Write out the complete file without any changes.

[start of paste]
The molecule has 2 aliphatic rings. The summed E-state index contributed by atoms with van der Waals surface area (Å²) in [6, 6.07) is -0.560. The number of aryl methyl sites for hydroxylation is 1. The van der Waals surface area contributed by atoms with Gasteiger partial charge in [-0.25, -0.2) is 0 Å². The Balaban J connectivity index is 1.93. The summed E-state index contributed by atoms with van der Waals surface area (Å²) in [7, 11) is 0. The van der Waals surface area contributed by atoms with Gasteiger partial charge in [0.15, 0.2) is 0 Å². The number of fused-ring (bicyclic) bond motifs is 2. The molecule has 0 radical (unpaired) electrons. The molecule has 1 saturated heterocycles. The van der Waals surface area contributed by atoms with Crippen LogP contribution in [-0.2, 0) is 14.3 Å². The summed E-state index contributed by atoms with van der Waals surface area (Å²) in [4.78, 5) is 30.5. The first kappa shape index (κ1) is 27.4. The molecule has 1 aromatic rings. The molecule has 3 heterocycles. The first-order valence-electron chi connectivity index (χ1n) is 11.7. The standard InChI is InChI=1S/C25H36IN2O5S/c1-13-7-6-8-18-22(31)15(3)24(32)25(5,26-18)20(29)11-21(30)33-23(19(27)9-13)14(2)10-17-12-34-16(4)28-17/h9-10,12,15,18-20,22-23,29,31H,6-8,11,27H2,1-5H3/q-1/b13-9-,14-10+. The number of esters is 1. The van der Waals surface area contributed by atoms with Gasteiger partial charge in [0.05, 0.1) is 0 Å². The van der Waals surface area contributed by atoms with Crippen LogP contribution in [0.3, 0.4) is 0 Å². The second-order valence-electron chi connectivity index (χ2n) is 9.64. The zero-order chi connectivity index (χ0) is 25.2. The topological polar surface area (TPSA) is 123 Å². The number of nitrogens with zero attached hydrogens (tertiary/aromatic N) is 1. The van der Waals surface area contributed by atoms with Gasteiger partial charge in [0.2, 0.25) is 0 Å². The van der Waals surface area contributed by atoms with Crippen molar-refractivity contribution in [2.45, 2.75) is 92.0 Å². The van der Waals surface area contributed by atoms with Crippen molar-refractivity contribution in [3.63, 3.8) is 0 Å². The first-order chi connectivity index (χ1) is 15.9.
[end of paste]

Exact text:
The molecule has 2 aliphatic rings. The summed E-state index contributed by atoms with van der Waals surface area (Å²) in [6, 6.07) is -0.560. The number of aryl methyl sites for hydroxylation is 1. The van der Waals surface area contributed by atoms with Gasteiger partial charge in [-0.25, -0.2) is 0 Å². The Balaban J connectivity index is 1.93. The summed E-state index contributed by atoms with van der Waals surface area (Å²) in [7, 11) is 0. The van der Waals surface area contributed by atoms with Gasteiger partial charge in [0.15, 0.2) is 0 Å². The number of fused-ring (bicyclic) bond motifs is 2. The molecule has 0 radical (unpaired) electrons. The molecule has 1 saturated heterocycles. The van der Waals surface area contributed by atoms with Crippen LogP contribution in [-0.2, 0) is 14.3 Å². The summed E-state index contributed by atoms with van der Waals surface area (Å²) in [4.78, 5) is 30.5. The first kappa shape index (κ1) is 27.4. The molecule has 1 aromatic rings. The molecule has 3 heterocycles. The first-order valence-electron chi connectivity index (χ1n) is 11.7. The standard InChI is InChI=1S/C25H36IN2O5S/c1-13-7-6-8-18-22(31)15(3)24(32)25(5,26-18)20(29)11-21(30)33-23(19(27)9-13)14(2)10-17-12-34-16(4)28-17/h9-10,12,15,18-20,22-23,29,31H,6-8,11,27H2,1-5H3/q-1/b13-9-,14-10+. The number of esters is 1. The van der Waals surface area contributed by atoms with Gasteiger partial charge in [0.05, 0.1) is 0 Å². The van der Waals surface area contributed by atoms with Crippen LogP contribution in [0.3, 0.4) is 0 Å². The second-order valence-electron chi connectivity index (χ2n) is 9.64. The zero-order chi connectivity index (χ0) is 25.2. The topological polar surface area (TPSA) is 123 Å². The number of nitrogens with zero attached hydrogens (tertiary/aromatic N) is 1. The van der Waals surface area contributed by atoms with Gasteiger partial charge in [0.2, 0.25) is 0 Å². The van der Waals surface area contributed by atoms with Crippen molar-refractivity contribution in [2.45, 2.75) is 92.0 Å². The van der Waals surface area contributed by atoms with Crippen molar-refractivity contribution in [3.63, 3.8) is 0 Å². The first-order chi connectivity index (χ1) is 15.9.